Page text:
Honestly, I didn’t think we’d actually be able to preview every position group before the season was postponed. But somehow, we made it to the end of our Syracuse Orange position previews for 2020.
In advance of said Syracuse season, we’ve taken a weekly look at each position group on the roster, and every player that may or may not make an impact this year. Last time around, we looked at the Orange’s star-studded secondary and how they could benefit from a switch to the 3-3-5. To close things out, we preview what’s been SU’s strongest position group for years now:
Special teams play has become a calling card for Syracuse under coach Dino Babers, and especially since Justin Lustig arrived to coach the unit. We’ve seen two (!!!) punters drafted since 2016. We’ve seen Syracuse’s first Lou Groza Award winner. And we’ve seen special teams play a major role in SU winning a field position battle that was integral in 2018’s 10-win season.
The good news for 2020 is that Andre Szmyt is still kicking, and Lustig’s still coaching special teams. But replacing Sterling Hofrichter is going to be no easy feat. According to Pro Football Focus, he was the top-rated punter in the FBS last year, and was around the top third in the country on kickoffs. That’s not easy production to replace, as the Orange are going to learn this year. But we have replaced star punters before, even if the task admittedly looks tough.
Andre Szmyt, (Redshirt) Junior
The former Lou Groza Award winner followed up a record-setting campaign by going 17-of-20 on field goals and 39-of-40 on extra points. It may not have lit the world on fire, but he still did as much as he could with what was given. Entering his third season as the team’s starting kicker, he’s still very much one of the country’s top kickers and has every chance to compete for another Groza Award (though we also hope he doesn’t need to be leaned on as much with what’s hopefully a more effective red zone attack).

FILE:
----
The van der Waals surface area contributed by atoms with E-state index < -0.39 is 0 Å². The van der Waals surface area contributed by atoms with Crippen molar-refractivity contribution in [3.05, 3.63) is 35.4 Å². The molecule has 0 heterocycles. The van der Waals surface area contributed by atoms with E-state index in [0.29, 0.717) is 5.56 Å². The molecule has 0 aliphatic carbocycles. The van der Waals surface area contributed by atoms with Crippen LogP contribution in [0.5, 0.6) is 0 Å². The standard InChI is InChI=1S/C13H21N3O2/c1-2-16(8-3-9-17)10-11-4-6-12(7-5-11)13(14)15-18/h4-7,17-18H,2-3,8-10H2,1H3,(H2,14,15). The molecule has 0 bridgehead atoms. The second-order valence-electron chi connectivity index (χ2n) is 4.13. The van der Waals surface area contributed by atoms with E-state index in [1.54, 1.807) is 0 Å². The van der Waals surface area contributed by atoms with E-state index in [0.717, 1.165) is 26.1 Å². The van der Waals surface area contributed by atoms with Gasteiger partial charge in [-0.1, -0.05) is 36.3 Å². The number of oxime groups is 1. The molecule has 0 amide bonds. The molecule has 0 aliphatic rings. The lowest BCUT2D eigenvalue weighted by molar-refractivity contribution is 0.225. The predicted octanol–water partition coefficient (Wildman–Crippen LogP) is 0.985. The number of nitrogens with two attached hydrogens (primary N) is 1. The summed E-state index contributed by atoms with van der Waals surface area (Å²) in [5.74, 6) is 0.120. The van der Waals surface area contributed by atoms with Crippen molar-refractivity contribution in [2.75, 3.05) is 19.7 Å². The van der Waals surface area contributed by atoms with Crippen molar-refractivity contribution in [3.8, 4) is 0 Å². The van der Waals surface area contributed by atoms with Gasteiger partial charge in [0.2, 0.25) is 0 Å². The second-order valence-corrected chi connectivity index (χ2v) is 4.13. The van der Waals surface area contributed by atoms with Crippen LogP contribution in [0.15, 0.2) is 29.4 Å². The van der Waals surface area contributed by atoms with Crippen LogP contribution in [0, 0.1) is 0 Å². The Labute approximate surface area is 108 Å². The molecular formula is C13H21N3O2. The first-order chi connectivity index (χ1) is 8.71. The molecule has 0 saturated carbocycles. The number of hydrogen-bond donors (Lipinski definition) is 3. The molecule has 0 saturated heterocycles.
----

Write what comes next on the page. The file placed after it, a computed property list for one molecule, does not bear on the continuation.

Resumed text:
James Williams, Freshman
After four excellent years of Hofrichter at punter, we’re hopefully getting four with Williams now too. The Georgia native was a five-star punter according to Kohl’s Kicking, and isn’t too shabby of a place kicker either. That pedigree checks out. Now we just wait and see if he redshirts or not. I’d say it’s unlikely, though the next name on this list could potentially surprise.
Nolan Cooney, (Redshirt) Senior
Cooney’s been a fixture as a holder, and has even manned kickoffs here and there, too. He could very well handle kickoff duties this year either way, but the punter role is the one that holds the most intrigue. Cooney has never attempted a punt at SU, but neither has Williams. If Cooney can even be a reasonable imitation of Hofrichter for one year, it might be enough to redshirt Williams and keep him around an extra year.
Noah Nwosu, (Redshirt) Sophomore
It seems unlikely we see Nwosu this year, but the former soccer player at least has a year of college football under his belt after redshirting last season. He can both punt and kick, as is the case with most of these guys. The versatility could be helpful in a pinch.
Brandon Peskin, Freshman
The walk-on is almost certainly redshirting this season, but does bring a solid resume on paper, sitting just outside the top 50 in Kohl’s Kicking rankings for both kickers and punters. He could be a player to watch down the road.
Aaron Bolinsky, Junior